AUSTIN (KXAN) — Could something as simple as a box of Legos be used to help detect dangerous nerve agents? University of Texas at Austin researchers think so.
A paper that came out on Wednesday in “ACS Central Science” describes how using a rig made up of a smartphone and Lego bricks could help first responders and scientists working in the field when nerve agents like VX and sarin are present.
UT Chemistry professor Eric Anslyn describes these chemical weapons as “dangerous threats to humanity.”
Equipment that did similar testing previously was expensive. UT says it could cost as much as $30,000.
This new method of sensing the nerve agent uses a smartphone camera to tell differences in color and brightness thanks to software developed by a graduate student. This chemical sensor is used along with photography to find these odorless, tasteless chemicals that can quickly cause severe illness or death.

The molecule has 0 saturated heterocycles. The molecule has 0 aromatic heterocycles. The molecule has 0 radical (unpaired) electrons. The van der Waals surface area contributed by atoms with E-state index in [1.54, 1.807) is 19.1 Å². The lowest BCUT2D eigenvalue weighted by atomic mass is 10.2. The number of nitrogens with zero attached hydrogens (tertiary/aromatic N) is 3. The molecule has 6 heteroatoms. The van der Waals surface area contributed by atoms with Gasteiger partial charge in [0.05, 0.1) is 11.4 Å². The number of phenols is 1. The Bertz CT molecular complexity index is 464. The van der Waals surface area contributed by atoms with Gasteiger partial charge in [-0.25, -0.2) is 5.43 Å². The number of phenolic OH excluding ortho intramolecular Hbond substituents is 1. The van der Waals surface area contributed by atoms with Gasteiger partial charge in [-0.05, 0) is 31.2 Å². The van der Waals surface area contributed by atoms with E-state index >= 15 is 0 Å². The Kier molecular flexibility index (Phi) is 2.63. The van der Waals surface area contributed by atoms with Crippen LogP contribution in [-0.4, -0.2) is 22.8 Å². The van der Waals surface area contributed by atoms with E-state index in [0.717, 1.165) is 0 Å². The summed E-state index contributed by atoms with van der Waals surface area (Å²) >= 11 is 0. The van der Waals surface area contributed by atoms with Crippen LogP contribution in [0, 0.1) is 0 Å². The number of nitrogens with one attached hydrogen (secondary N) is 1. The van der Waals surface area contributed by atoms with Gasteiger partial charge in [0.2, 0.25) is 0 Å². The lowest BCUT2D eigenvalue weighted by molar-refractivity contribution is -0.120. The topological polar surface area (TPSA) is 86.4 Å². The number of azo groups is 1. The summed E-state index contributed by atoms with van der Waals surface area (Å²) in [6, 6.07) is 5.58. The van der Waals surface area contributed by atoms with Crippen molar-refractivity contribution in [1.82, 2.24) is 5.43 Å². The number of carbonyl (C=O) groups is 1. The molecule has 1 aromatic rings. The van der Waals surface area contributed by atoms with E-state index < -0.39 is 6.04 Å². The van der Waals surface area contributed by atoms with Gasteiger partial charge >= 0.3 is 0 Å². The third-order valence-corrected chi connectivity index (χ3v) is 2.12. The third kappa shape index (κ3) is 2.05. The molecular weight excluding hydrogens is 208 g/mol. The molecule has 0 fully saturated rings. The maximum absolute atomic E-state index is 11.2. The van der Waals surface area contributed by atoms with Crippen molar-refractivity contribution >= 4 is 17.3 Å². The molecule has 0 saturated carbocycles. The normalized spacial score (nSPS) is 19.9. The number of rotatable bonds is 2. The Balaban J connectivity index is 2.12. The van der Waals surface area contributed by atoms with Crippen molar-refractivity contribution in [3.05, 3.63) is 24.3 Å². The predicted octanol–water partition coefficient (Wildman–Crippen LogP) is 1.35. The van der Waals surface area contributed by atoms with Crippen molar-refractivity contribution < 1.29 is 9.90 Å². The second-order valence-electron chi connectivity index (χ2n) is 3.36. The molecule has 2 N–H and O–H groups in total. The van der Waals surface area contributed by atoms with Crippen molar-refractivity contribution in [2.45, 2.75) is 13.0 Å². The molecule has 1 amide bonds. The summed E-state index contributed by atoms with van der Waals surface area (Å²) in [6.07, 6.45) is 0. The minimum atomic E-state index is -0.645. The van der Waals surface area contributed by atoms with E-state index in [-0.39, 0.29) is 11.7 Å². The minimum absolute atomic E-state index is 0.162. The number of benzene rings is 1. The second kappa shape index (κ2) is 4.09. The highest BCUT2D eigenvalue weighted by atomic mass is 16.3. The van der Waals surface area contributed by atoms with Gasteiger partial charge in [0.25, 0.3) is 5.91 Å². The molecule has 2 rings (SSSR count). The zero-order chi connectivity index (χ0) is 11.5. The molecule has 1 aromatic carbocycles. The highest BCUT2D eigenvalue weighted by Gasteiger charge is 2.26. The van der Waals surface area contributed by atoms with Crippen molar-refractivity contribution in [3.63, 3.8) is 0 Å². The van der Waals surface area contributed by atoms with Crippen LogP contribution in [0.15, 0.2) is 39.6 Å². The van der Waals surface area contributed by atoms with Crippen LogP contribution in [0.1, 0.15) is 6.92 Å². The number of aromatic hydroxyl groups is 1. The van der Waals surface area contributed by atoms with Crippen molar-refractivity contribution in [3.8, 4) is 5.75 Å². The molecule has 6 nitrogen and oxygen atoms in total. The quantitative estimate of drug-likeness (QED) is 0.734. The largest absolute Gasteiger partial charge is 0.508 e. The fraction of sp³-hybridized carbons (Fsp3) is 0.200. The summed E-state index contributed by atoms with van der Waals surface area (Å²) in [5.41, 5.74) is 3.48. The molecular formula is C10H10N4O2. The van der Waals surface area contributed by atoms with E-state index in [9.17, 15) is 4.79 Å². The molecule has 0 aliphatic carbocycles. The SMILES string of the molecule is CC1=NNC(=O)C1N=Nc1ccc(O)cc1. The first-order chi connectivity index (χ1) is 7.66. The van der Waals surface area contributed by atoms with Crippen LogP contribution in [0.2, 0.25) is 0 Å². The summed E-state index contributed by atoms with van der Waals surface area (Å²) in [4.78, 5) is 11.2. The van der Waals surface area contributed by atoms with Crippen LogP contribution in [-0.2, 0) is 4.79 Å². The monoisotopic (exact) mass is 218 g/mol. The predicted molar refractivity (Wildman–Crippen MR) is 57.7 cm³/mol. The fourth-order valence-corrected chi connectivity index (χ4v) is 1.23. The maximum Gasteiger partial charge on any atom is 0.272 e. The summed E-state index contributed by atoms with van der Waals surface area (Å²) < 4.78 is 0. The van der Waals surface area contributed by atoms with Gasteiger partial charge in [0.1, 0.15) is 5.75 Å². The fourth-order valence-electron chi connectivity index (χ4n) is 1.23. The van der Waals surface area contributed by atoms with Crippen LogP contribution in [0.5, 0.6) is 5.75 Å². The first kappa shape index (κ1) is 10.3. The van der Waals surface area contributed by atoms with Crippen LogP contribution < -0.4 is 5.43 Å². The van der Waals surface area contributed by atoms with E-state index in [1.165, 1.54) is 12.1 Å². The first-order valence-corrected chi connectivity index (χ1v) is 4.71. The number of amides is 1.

And before you worry, the College of Natural Sciences assures us that there are no nerve agents on the UT campus. Instead, the scientists developed the sensor using chemicals that act the way nerve agents do during testing but that are safe to use.
Anslyn has studied nerve agents for nearly 20 years with these safer chemical compounds. He used them to create compounds that can neutralize chemical weapons and make them visible.
Combining the new nerve sensor with those compounds could allow first responders to see these nerve agents glowing and tell how much is present.